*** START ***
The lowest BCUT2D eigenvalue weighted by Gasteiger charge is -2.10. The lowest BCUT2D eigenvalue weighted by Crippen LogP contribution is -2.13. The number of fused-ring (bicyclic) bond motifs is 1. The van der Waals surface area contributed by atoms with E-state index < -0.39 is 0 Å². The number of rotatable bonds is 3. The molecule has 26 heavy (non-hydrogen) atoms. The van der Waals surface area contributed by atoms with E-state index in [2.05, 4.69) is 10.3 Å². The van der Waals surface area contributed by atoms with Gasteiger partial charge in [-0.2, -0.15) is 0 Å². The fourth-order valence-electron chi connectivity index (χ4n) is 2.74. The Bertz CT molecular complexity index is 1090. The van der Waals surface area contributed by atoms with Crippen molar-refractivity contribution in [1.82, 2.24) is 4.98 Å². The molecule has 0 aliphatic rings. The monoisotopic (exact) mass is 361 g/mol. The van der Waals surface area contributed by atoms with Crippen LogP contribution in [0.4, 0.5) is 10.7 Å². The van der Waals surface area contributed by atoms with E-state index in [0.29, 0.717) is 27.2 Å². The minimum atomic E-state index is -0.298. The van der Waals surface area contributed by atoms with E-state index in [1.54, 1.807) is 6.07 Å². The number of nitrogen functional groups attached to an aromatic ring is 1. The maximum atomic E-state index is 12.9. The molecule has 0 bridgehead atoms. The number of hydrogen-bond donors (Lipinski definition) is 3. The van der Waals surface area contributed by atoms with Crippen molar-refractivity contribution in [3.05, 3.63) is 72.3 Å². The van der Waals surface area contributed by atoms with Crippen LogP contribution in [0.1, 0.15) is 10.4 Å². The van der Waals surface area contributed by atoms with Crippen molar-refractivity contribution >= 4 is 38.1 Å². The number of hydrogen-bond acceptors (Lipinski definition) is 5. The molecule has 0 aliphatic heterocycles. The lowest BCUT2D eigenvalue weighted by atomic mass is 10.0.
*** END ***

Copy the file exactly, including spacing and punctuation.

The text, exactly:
The lowest BCUT2D eigenvalue weighted by Gasteiger charge is -2.10. The lowest BCUT2D eigenvalue weighted by Crippen LogP contribution is -2.13. The number of fused-ring (bicyclic) bond motifs is 1. The van der Waals surface area contributed by atoms with E-state index < -0.39 is 0 Å². The number of rotatable bonds is 3. The molecule has 26 heavy (non-hydrogen) atoms. The van der Waals surface area contributed by atoms with E-state index in [2.05, 4.69) is 10.3 Å². The van der Waals surface area contributed by atoms with Gasteiger partial charge in [-0.2, -0.15) is 0 Å². The fourth-order valence-electron chi connectivity index (χ4n) is 2.74. The Bertz CT molecular complexity index is 1090. The van der Waals surface area contributed by atoms with Crippen molar-refractivity contribution in [1.82, 2.24) is 4.98 Å². The molecule has 0 aliphatic rings. The monoisotopic (exact) mass is 361 g/mol. The van der Waals surface area contributed by atoms with Crippen LogP contribution in [0.4, 0.5) is 10.7 Å². The van der Waals surface area contributed by atoms with E-state index in [0.29, 0.717) is 27.2 Å². The minimum atomic E-state index is -0.298. The van der Waals surface area contributed by atoms with E-state index in [1.54, 1.807) is 6.07 Å². The number of nitrogen functional groups attached to an aromatic ring is 1. The maximum atomic E-state index is 12.9. The molecule has 0 bridgehead atoms. The number of hydrogen-bond donors (Lipinski definition) is 3. The van der Waals surface area contributed by atoms with Crippen molar-refractivity contribution in [3.05, 3.63) is 72.3 Å². The van der Waals surface area contributed by atoms with Crippen LogP contribution in [0.1, 0.15) is 10.4 Å². The van der Waals surface area contributed by atoms with Crippen molar-refractivity contribution >= 4 is 38.1 Å². The number of hydrogen-bond acceptors (Lipinski definition) is 5. The molecule has 0 aliphatic heterocycles. The lowest BCUT2D eigenvalue weighted by atomic mass is 10.0.